Justice done onscreen and off - and how remarkable it is that Irish-Ethiopian actress Ruth Negga should receive her first Oscar nomination in a year when the competition was even tougher than usual. 

How tough? Well, Arrival's Amy Adams and 20th Century Women star Annette Bening didn't make the Best Actress shortlist, so that gives you some idea of the strength of Negga's work here. 

Indeed, the Academy Awards would have been all the poorer without her name - and Loving - in the mix. This is a performance of perfectly weighted power and poignancy, in a celebration of real-life heroism that has arrived on screens at just the right time.

Taking us back to the US state of Virginia in the 1950s and 60s, Loving shows us how the marriage of Richard Loving (Joel Edgerton) and Mildred Jeter (Negga) would become the catalyst for an epic legal battle. 

An epic legal battle begins

Having married in Washington DC because there was "less red tape there", the Lovings return home to Virginia as criminals, because interracial marriage is illegal in the state. Sentenced to a year in jail, which is suspended for 25 years on condition that they leave Virginia, the Lovings move to Washington DC. There, the hunger to return home grows stronger with every passing season, and a tentative visit to a lawyer's office is the first step on a quest that will ultimately reach the Supreme Court.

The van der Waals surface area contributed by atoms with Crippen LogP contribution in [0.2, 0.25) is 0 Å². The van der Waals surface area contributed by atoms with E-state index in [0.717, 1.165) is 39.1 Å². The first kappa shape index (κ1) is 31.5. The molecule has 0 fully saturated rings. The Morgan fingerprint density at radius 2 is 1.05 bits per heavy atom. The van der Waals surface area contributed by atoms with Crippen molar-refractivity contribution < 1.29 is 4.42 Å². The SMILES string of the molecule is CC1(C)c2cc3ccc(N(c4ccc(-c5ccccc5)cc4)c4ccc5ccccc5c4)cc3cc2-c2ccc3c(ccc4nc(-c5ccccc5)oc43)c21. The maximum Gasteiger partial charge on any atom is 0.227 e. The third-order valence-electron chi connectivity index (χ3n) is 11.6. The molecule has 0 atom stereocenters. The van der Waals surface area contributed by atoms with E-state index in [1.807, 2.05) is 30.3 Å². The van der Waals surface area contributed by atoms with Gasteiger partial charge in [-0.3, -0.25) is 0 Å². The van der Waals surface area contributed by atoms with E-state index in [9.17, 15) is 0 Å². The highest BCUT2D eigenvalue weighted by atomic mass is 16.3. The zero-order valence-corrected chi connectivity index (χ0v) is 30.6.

Far removed from the big speeches and table-banging of Hollywood-honed true stories

There are two major shocks to deal with here: the first is our ignorance about the case in question; the second is director Jeff Nichols' low-key treatment of how it changed a nation. Loving is so far removed from the speeches and table-banging of Hollywood-honed true stories that it takes some time to adjust as the drama unfolds. The scenes around the kitchen sink and table prove to be as important as the ones in the courtroom.

"The greatest love story never told"

In all his movies from Shotgun Stories to Mud to last year's Midnight Special, Nichols has focussed on family, and Loving proves to be his most heart-rending and gratitude-generating exploration of the ties that bind. It feels like it could have been made with all the great stuff from that Sixties-Seventies Golden Age, such is the director's determination to do the small things brilliantly and handle the big issues with the least amount of fuss. In Negga and Edgerton, he found the perfect allies.

A performance of perfectly weighted power and poignancy

The former Love/Hate star has described Loving as "the greatest love story never told", and she and Australian actor Edgerton make the perfect screen couple: completely credible from the get-go, supremely in sync and delivering their best turns to date by following the guiding light of 'less is more' as their characters' weariness and doubt transmute into defiance and determination. 

A film that really gets under the skin - in every sense.

Harry Guerin